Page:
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Prop 57 - Juveniles tried as adults

This morning, the California Supreme Court issued its opinion in People v. Superior Court (Lara) (S241231).  The issue was whether Proposition 57 applies retroactively to juvenile cases that had been directly filed in adult court prior to it being passed in the November 2016 election.  In addition to permitting the release of inmates who commit "non-violent" offenses, Proposition 57 mandates that all allegations of criminal conduct against a minor (individuals under age 18) must be initiated in juvenile court.  In other words, a delinquent minor can no longer have charges directly filed against him or her in adult court.  All cases, regardless of the severity of the crime, must be initiated in juvenile court.  If a minor (age 14+) commits certain enumerated crimes (such as murder or certain sex offenses), a prosecutor can file a motion for a "transfer hearing" which requires the juvenile court to evaluate factors such as the minor's maturity level, degree of criminal sophistication, prior delinquent history, and whether the minor is capable of rehabilitation.  If, based on those factors, the juvenile court concludes that the minor should be tried as an adult, the case can be transferred to adult court and all proceedings from that point on occur as if the minor is an adult.

Prior to Proposition 57, minors age 14 or older who committed certain serious crimes could be tried in adult court in one of three ways: (1) statutory waiver - mandatory direct file in adult court; (2) prosecutorial waiver - discretionary direct file by the District Attorney; or (3) judicial waiver - upon motion, juvenile court had authority to transfer the case to adult court after holding a "fitness hearing."  Proposition 57 eliminated statutory and prosecutorial waiver.  
After Proposition 57 passed, several cases were filed by defendants whose cases were directly filed in adult court when they were juveniles alleging that Proposition 57 applies to their cases retroactively which thus entitles them to a hearing in juvenile court.  In most of the cases, the appellate courts held that Proposition 57 does not apply retroactively to their pending cases.  A few other appellate courts held otherwise.  For example, In Lara, the minor committed certain serious sex offenses when he was 14-15 years old, and he was directly charged with those crimes in adult court.  His case had not yet been tried and was pending in adult court when Proposition 57 was passed.  Lara then requested that his case be transferred to the juvenile court so that a juvenile court judge could decide if he should be tried as a juvenile instead as an adult.  In People v. Vela (S242298), the minor was 16 years old when he was directly charged with murder.  He was tried and convicted by a jury.  His case was pending on appeal when Proposition 57 became effective.  In People v. Cervantes (S241323), the minor was 14 years old when he was directly charged as an adult with committing horrific sex crimes against a 13 year old girl.  He was also convicted by a jury and his case was also pending on appeal when Proposition 57 passed.  The Vela and Cervantes courts held that Proposition 57 applied to their cases.  Their cases were remanded to the juvenile court so a hearing could be held to determine if they should be tried as minors instead of adults.  In Lara, the court held that the minor, who had been charged but not yet tried, was entitled to a hearing in juvenile court.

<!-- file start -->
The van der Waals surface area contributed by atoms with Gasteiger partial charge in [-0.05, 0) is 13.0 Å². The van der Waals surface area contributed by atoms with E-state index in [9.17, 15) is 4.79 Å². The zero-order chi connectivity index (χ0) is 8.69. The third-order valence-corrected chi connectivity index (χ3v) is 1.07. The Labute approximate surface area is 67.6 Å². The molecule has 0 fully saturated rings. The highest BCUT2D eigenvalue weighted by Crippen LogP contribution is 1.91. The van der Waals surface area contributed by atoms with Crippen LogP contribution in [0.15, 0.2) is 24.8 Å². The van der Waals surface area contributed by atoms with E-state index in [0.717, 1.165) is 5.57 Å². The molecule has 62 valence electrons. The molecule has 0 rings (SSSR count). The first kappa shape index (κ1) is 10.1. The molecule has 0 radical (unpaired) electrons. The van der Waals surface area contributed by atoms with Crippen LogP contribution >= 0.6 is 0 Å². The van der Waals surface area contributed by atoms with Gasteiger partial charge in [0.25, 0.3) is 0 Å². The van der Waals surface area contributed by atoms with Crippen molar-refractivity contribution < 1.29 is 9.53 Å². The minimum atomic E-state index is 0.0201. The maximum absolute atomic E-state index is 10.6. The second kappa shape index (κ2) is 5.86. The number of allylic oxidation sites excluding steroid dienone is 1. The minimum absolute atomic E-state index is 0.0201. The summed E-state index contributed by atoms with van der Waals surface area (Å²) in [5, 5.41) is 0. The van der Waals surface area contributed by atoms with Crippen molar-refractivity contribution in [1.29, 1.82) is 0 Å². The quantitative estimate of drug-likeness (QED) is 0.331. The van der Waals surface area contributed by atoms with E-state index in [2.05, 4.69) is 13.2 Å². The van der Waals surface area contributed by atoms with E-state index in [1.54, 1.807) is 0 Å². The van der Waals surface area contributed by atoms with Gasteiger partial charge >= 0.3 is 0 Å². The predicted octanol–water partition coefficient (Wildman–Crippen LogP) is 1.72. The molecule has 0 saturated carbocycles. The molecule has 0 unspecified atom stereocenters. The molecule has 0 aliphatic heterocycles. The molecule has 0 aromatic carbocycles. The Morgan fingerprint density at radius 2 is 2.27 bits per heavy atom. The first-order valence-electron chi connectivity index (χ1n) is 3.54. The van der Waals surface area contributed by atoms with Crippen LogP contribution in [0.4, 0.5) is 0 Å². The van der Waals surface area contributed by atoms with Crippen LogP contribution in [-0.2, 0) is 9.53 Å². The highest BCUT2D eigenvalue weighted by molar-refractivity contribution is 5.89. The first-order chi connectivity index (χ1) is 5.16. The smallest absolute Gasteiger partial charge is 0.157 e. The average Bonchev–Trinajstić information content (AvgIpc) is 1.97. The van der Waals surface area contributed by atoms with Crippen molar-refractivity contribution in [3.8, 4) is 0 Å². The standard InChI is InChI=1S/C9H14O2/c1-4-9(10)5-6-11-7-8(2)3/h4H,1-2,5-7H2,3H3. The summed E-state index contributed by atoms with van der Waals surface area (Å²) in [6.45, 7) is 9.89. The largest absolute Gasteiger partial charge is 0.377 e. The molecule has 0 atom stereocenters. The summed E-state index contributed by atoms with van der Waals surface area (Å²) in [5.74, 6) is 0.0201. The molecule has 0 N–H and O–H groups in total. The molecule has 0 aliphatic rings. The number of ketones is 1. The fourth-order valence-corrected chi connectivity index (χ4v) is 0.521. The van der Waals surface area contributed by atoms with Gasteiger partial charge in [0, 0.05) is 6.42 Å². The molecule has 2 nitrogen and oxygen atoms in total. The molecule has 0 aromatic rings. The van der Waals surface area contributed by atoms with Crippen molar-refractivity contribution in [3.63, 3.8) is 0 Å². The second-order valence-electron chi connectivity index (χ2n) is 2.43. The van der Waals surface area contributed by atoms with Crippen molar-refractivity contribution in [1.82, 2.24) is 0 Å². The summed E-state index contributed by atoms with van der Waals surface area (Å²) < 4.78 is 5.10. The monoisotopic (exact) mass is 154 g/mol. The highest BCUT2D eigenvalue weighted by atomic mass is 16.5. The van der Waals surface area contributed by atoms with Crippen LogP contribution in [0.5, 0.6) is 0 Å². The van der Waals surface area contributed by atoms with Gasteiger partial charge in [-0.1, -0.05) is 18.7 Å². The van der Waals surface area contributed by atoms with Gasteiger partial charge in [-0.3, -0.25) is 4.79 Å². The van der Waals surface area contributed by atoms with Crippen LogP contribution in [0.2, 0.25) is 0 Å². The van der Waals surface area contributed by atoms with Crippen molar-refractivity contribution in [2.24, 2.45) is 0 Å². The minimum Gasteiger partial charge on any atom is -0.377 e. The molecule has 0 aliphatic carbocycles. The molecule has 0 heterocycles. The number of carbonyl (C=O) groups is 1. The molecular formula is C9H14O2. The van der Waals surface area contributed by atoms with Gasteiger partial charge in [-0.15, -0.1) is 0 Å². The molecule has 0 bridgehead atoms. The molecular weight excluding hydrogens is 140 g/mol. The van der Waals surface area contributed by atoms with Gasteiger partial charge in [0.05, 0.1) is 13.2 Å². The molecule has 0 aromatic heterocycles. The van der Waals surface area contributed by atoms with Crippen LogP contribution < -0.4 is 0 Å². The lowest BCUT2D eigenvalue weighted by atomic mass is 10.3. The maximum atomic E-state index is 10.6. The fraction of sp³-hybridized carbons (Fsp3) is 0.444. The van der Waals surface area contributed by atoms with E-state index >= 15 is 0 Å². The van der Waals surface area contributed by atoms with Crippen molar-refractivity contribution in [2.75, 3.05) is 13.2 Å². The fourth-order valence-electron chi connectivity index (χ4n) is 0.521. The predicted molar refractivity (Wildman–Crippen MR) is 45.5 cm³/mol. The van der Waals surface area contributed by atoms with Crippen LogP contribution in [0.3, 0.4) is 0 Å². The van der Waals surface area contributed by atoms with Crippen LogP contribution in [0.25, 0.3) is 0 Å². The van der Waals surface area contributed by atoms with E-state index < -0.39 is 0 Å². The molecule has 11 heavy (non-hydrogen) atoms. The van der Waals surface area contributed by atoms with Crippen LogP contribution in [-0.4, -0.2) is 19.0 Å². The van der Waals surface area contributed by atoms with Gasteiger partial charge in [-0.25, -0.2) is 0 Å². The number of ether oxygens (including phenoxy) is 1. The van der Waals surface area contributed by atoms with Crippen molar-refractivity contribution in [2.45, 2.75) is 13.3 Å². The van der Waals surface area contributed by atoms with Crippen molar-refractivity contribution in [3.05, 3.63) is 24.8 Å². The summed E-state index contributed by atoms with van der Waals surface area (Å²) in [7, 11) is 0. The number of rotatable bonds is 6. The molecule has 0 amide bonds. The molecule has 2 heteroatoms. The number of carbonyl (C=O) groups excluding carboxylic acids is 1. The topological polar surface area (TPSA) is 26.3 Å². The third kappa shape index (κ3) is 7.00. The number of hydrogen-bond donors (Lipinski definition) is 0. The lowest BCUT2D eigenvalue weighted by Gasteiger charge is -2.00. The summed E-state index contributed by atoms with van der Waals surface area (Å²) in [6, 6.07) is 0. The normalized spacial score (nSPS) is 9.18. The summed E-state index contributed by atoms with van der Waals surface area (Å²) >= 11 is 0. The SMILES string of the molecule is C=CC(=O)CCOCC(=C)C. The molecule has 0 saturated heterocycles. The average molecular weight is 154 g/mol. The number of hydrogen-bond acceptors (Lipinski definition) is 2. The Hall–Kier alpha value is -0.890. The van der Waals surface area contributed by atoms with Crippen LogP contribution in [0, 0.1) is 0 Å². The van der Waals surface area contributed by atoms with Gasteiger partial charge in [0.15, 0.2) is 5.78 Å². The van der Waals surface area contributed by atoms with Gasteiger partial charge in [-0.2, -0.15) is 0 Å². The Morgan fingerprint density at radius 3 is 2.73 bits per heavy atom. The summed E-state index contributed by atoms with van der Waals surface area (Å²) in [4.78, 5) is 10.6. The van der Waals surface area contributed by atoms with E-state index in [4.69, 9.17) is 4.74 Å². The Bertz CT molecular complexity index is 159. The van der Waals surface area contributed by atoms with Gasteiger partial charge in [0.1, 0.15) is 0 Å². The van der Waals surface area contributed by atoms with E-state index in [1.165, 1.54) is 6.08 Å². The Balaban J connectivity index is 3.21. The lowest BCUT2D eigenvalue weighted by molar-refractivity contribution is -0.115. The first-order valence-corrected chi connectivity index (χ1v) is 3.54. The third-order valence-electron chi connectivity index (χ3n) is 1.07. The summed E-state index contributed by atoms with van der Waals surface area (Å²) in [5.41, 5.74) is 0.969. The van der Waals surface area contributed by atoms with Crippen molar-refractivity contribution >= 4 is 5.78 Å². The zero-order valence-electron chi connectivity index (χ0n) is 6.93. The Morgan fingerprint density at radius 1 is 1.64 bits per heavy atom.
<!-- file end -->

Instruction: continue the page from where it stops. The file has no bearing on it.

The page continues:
The California Supreme Court granted review in all three of these cases and issued its opinion in Lara this morning.  The Court affirmed the judgment of the lower court, but not its reasoning, and held that because Proposition 57 "reduces the possible punishment for a class of persons, namely juveniles . . .  Proposition 57 applies to all juveniles charged directly in adult court whose judgment was not final at the time it was enacted."  The Court further disapproved of all of the Court of Appeals' opinions that are inconsistent with their Lara decision.  In other words, Proposition 57 is retroactive to all non-final cases.  What does this mean?  It means that the ramifications of Proposition 57 continue to get worse.  It also means that the court invited the opportunity for monsters like Daniel Marsh to seek a hearing in juvenile court because his case is "not final"  It permits Alexander Cervantes to be possibly re-tried as a juvenile.  Neither Marsh nor Cervantes are juveniles anymore.  The Court opened up a can of worms.  It provided the bait and those worms are going to wriggle their way back into juvenile court.

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